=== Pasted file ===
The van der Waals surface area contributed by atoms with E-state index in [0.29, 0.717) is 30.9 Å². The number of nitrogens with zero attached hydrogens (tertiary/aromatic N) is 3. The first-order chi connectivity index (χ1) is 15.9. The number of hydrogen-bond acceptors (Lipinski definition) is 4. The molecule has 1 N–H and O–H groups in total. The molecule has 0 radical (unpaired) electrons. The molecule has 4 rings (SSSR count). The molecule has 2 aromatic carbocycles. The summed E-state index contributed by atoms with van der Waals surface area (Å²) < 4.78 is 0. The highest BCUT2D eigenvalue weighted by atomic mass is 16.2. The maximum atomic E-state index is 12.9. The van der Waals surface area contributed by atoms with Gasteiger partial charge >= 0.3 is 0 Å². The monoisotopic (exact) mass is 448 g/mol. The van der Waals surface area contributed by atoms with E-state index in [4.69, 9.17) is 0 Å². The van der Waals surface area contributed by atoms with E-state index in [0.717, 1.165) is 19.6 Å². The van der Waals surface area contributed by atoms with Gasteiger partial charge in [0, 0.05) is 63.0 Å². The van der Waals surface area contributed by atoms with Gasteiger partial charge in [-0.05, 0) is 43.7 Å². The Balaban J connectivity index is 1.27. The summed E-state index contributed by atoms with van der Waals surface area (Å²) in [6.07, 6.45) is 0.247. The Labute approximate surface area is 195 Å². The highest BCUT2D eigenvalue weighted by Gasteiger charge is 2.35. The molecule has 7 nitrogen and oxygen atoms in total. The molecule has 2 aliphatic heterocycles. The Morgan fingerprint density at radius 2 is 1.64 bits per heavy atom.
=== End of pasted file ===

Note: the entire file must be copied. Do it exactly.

The van der Waals surface area contributed by atoms with E-state index in [0.29, 0.717) is 30.9 Å². The number of nitrogens with zero attached hydrogens (tertiary/aromatic N) is 3. The first-order chi connectivity index (χ1) is 15.9. The number of hydrogen-bond acceptors (Lipinski definition) is 4. The molecule has 1 N–H and O–H groups in total. The molecule has 0 radical (unpaired) electrons. The molecule has 4 rings (SSSR count). The molecule has 2 aromatic carbocycles. The summed E-state index contributed by atoms with van der Waals surface area (Å²) < 4.78 is 0. The highest BCUT2D eigenvalue weighted by atomic mass is 16.2. The maximum atomic E-state index is 12.9. The van der Waals surface area contributed by atoms with Gasteiger partial charge >= 0.3 is 0 Å². The monoisotopic (exact) mass is 448 g/mol. The van der Waals surface area contributed by atoms with E-state index in [4.69, 9.17) is 0 Å². The van der Waals surface area contributed by atoms with E-state index in [0.717, 1.165) is 19.6 Å². The van der Waals surface area contributed by atoms with Gasteiger partial charge in [0, 0.05) is 63.0 Å². The van der Waals surface area contributed by atoms with Gasteiger partial charge in [-0.05, 0) is 43.7 Å². The Balaban J connectivity index is 1.27. The summed E-state index contributed by atoms with van der Waals surface area (Å²) in [6.07, 6.45) is 0.247. The Labute approximate surface area is 195 Å². The highest BCUT2D eigenvalue weighted by Gasteiger charge is 2.35. The molecule has 7 nitrogen and oxygen atoms in total. The molecule has 2 aliphatic heterocycles. The Morgan fingerprint density at radius 2 is 1.64 bits per heavy atom.